Artists are urban creatures, especially in youth, and they nearly always choose one metropolis in preference to every other—the grainy immediacies of New York, for example, or the refinements of Paris. Alain Kirili is perhaps the only artist of his generation to belong to the art worlds of both cities. Born in Paris, in 1946, he traveled to the United States for the first time in 1965. The object of his trip was to visit museums in New York, Washington, Philadelphia, Chicago, and elsewhere. He showed his sculpture for the first time in 1972, at the Parisian branch of Ileana Sonnabend’s New York gallery. By 1976, he had exhibited at the Clocktower, in Manhattan, and two years later, he had a show at Sonnabend’s SoHo headquarters. As the new decade began, Kirili and his wife, the photographer Ariane Lopez-Huici, moved into a loft in Tribeca. They did not, however, give up their residence in Paris. For nearly three decades, they have divided their time between the two cities.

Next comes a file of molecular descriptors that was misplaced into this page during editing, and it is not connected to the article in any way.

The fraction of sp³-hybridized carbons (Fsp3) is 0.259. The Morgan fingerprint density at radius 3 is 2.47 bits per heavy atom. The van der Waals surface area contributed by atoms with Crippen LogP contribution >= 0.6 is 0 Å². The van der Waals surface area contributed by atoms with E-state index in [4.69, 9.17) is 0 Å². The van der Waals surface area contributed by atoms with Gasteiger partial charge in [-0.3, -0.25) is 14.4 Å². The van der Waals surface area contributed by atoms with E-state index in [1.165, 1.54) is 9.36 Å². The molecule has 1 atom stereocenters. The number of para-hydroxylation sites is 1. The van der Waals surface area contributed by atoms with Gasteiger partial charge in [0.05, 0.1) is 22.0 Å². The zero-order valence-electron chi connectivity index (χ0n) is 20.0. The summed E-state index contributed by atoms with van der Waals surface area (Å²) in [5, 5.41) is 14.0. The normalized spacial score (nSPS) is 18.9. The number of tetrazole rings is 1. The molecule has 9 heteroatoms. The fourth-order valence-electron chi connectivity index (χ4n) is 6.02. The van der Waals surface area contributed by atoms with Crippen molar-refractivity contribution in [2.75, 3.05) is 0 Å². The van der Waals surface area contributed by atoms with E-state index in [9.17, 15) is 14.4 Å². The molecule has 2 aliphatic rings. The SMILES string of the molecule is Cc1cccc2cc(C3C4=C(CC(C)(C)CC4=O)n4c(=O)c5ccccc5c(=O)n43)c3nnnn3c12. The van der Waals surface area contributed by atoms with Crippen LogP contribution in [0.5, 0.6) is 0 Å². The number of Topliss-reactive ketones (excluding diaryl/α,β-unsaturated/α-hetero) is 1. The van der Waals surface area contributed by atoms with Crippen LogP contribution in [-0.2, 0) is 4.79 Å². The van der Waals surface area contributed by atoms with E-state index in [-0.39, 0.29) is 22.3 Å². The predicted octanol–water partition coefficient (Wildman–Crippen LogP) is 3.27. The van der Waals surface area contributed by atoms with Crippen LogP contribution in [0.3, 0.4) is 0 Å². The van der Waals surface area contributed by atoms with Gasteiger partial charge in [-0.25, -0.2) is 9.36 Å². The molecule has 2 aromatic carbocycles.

Nataraja, 2006. Forged Iron, view of work in Kirili's studio.